A preacher called the end of the world 200 years ago

Great Disappointment: The only thing that vanished at the end of that day was the sun, which, in spite of their predictions, returned the next day.

Two hundred years ago, American William Miller was inspired by a Bible text to declare the end of the world was near. Let’s shed light on the events that led to this conclusion. While the beginning and conclusion of religious movements are often recorded, their demise is seldom dated to the minute. Millerites, who predicted the end of the world in 1844 but were wrong, suffered the same fate.

William Miller was the one responsible for starting a religious movement. He completed the standard educational path after being born in Pittsfield, Massachusetts, in 1782. There is no indication that he ever went on to receive formal education or training of any kind, yet even as a kid, he read voraciously. And he had plenty of opportunities as a young man to satisfy his need for knowledge by visiting numerous libraries.

Miller settled in the village of Poultney, Vermont, was married at age 21, and quickly rose to prominence among his peers there. He acted as a peacemaker in the community in addition to his other duties. He had a change of heart about religion after talking to many well-read folks in the neighborhood.

William Miller 1782–1849
William Miller, 1782–1849, the American preacher, often forecasted that a certain day would mark the end of the world. Still, the inevitable conclusion never materialized.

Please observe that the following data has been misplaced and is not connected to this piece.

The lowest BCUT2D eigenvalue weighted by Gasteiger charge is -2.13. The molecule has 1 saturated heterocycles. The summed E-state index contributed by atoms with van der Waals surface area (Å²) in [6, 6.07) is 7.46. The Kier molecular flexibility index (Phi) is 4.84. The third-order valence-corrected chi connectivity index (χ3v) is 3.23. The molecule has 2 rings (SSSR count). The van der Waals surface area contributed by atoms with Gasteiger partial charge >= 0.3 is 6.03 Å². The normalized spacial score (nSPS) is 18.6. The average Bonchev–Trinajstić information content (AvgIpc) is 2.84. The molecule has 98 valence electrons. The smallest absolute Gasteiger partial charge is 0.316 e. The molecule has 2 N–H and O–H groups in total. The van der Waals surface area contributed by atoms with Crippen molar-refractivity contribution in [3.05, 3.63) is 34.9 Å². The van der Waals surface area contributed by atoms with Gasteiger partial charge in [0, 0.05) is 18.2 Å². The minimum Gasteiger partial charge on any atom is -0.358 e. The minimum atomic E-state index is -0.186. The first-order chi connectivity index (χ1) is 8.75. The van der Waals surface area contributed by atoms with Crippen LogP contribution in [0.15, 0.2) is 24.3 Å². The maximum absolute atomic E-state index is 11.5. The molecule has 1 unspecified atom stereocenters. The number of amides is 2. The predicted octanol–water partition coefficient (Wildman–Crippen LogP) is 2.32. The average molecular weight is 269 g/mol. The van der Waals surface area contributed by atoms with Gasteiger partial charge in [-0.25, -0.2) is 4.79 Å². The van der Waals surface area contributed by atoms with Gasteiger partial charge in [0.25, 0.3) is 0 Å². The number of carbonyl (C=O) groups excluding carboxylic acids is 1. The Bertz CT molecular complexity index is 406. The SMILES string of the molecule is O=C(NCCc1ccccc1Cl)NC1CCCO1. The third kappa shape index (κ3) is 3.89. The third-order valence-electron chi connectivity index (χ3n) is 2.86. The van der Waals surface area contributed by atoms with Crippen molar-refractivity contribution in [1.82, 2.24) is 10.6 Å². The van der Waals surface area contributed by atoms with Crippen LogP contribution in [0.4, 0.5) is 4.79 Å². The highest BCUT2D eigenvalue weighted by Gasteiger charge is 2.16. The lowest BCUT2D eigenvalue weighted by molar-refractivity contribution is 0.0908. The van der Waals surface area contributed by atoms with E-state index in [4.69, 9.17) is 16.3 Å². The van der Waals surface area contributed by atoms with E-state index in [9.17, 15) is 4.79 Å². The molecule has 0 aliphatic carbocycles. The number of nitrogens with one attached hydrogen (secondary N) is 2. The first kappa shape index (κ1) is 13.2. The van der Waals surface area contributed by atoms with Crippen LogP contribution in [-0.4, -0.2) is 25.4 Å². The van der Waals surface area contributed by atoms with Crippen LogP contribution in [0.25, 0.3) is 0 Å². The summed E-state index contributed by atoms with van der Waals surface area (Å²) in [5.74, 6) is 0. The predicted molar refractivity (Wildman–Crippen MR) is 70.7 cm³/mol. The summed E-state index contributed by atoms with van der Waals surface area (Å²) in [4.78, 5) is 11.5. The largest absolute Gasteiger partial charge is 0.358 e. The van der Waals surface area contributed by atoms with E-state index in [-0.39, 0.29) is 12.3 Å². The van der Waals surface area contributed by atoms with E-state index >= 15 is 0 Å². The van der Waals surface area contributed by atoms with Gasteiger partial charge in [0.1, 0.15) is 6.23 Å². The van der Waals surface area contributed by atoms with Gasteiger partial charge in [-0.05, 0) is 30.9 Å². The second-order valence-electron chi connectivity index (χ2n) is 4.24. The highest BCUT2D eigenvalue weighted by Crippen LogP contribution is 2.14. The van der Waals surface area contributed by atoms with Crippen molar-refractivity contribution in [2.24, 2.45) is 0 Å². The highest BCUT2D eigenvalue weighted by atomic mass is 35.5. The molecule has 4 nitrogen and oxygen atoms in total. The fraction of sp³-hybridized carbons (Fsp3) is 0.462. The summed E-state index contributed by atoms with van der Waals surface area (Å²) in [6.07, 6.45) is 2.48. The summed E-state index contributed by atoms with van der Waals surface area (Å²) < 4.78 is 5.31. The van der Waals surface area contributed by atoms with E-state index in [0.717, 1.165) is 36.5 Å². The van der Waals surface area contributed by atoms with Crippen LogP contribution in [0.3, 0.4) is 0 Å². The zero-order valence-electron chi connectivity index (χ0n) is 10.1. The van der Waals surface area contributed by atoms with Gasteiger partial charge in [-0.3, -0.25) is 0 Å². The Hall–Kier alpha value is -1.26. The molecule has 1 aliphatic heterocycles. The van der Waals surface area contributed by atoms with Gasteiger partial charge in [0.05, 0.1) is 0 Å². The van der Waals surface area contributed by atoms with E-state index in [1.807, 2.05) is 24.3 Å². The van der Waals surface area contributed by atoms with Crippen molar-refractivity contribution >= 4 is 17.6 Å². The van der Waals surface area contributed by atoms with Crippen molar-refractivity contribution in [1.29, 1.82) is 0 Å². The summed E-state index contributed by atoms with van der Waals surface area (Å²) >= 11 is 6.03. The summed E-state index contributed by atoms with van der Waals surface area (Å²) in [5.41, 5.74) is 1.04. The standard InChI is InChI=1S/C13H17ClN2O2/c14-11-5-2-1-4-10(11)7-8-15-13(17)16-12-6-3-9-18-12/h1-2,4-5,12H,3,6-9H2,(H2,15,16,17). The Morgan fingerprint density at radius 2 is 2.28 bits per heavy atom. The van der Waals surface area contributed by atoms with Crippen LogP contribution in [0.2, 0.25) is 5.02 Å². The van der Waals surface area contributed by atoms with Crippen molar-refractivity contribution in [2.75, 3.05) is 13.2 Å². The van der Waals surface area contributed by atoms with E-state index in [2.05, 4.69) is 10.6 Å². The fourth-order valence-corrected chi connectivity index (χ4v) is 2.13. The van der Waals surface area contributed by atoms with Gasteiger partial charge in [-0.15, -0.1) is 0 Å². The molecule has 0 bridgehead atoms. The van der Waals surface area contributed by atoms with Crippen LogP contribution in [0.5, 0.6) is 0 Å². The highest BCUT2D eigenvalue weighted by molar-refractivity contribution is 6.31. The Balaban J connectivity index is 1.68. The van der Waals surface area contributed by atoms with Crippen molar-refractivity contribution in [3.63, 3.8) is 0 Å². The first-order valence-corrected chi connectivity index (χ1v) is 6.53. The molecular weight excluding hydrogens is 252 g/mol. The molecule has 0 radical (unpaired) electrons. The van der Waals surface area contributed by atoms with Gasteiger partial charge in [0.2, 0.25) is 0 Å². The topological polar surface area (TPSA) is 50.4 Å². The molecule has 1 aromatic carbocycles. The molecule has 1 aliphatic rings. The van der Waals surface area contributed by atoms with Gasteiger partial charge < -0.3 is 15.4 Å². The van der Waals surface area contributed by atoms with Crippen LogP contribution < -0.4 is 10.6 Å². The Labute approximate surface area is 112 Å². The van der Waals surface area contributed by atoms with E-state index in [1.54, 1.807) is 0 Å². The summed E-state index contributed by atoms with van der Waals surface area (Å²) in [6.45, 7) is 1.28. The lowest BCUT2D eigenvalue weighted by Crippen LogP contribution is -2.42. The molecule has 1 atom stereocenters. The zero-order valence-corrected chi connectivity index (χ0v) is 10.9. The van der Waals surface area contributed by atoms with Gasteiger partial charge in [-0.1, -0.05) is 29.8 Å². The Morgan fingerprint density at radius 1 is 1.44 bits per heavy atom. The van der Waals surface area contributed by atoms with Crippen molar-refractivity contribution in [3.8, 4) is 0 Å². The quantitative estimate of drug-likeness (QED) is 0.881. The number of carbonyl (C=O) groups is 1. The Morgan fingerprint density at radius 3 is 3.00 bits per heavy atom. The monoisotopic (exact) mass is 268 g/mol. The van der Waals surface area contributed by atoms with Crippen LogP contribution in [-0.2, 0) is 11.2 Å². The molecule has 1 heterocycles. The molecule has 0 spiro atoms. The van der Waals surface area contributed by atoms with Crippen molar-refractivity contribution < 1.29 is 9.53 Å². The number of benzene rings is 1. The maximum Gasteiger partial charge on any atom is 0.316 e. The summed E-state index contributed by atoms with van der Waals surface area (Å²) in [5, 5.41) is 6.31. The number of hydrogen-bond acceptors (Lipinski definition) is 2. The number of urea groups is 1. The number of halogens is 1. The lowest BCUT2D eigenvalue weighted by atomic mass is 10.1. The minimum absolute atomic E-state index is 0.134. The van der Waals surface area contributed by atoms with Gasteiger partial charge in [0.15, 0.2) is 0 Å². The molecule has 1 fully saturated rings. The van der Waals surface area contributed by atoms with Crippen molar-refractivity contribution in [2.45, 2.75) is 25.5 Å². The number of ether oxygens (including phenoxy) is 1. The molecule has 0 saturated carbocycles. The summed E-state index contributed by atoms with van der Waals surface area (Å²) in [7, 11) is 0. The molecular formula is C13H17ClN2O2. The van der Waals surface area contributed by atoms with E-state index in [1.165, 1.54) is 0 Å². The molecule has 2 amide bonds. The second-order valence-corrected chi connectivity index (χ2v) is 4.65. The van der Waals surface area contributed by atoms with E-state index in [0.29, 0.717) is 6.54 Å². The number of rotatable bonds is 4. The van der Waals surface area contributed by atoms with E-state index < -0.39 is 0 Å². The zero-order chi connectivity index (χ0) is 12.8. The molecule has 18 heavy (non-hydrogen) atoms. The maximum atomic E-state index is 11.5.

He was raised in a Baptist family but abandoned that faith during college and now considered himself a Deist. There, he still considered himself to be a believer, yet he was firm in his belief that the key to understanding God was rooted in reason rather than in the revelation found in the Bible. In light of his new beliefs, he no longer thought that miracles were signs from God. This was an outlook he would have to alter shortly.

Divine intervention

Miller, along with several other local males, went to New York State in 1812 to enlist in the United States Army to fight against the British. He was now exposed to the realities of battle. Miller’s fort was heavily bombarded by cannons during the 1814 Battle of Plattsburgh. Miller attributed his own survival to divine intervention when a shell landed near him, killing four troops and wounding two more.

Miller began to really contemplate the afterlife following the untimely deaths of his father and sister in 1815. He had second thoughts about his deism and started to read the Bible more intensively.

The Bible specifies the year of the end of the world

Miller drew one main conclusion from his reading of the Bible: the end of the world was near. Daniel 8:14 states: “He said to me, “It will take 2,300 evenings and mornings; then the sanctuary will be reconsecrated.”

Miller argued that the days in this passage should be read as years. Then Christ would return and cleanse the planet with fire. This meant that the end of the world was imminent, and it would come either before the year 1843 or in that year. 1822 had begun, so it wasn’t too far away.

But Miller waited nearly a decade before he started sharing his thoughts with the public. First proclaiming the end of the world to a small crowd in 1831, he submitted 16 pieces to the Baptist journal the “Vermont Telegraph” in 1832.

Since the end of the world was obviously not something that occurred daily, he was getting a lot of questions. Miller released a 64-page treatise in 1834 to save himself the trouble of personally responding to each inquiry about his beliefs.

The birth of Millerism